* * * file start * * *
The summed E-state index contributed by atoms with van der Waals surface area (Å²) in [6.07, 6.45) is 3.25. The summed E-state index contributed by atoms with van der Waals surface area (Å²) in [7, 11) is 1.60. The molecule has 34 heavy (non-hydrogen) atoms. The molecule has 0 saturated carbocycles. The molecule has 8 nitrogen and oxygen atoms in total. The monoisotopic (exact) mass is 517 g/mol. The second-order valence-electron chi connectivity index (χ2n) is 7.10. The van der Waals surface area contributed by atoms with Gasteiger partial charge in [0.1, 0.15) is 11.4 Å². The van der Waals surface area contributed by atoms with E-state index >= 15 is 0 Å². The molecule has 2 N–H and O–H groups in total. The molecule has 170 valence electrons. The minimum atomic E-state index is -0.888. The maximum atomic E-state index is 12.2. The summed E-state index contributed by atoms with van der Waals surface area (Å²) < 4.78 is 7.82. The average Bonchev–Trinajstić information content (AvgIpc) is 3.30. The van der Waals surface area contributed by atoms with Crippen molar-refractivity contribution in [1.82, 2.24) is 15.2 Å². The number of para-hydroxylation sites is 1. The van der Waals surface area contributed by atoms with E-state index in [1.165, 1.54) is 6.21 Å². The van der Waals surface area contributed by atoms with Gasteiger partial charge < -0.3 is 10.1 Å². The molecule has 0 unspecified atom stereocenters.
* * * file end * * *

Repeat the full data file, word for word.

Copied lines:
The summed E-state index contributed by atoms with van der Waals surface area (Å²) in [6.07, 6.45) is 3.25. The summed E-state index contributed by atoms with van der Waals surface area (Å²) in [7, 11) is 1.60. The molecule has 34 heavy (non-hydrogen) atoms. The molecule has 0 saturated carbocycles. The molecule has 8 nitrogen and oxygen atoms in total. The monoisotopic (exact) mass is 517 g/mol. The second-order valence-electron chi connectivity index (χ2n) is 7.10. The van der Waals surface area contributed by atoms with Gasteiger partial charge in [0.1, 0.15) is 11.4 Å². The van der Waals surface area contributed by atoms with E-state index >= 15 is 0 Å². The molecule has 2 N–H and O–H groups in total. The molecule has 170 valence electrons. The minimum atomic E-state index is -0.888. The maximum atomic E-state index is 12.2. The summed E-state index contributed by atoms with van der Waals surface area (Å²) < 4.78 is 7.82. The average Bonchev–Trinajstić information content (AvgIpc) is 3.30. The van der Waals surface area contributed by atoms with Crippen molar-refractivity contribution in [1.82, 2.24) is 15.2 Å². The number of para-hydroxylation sites is 1. The van der Waals surface area contributed by atoms with E-state index in [1.165, 1.54) is 6.21 Å². The van der Waals surface area contributed by atoms with Gasteiger partial charge < -0.3 is 10.1 Å². The molecule has 0 unspecified atom stereocenters.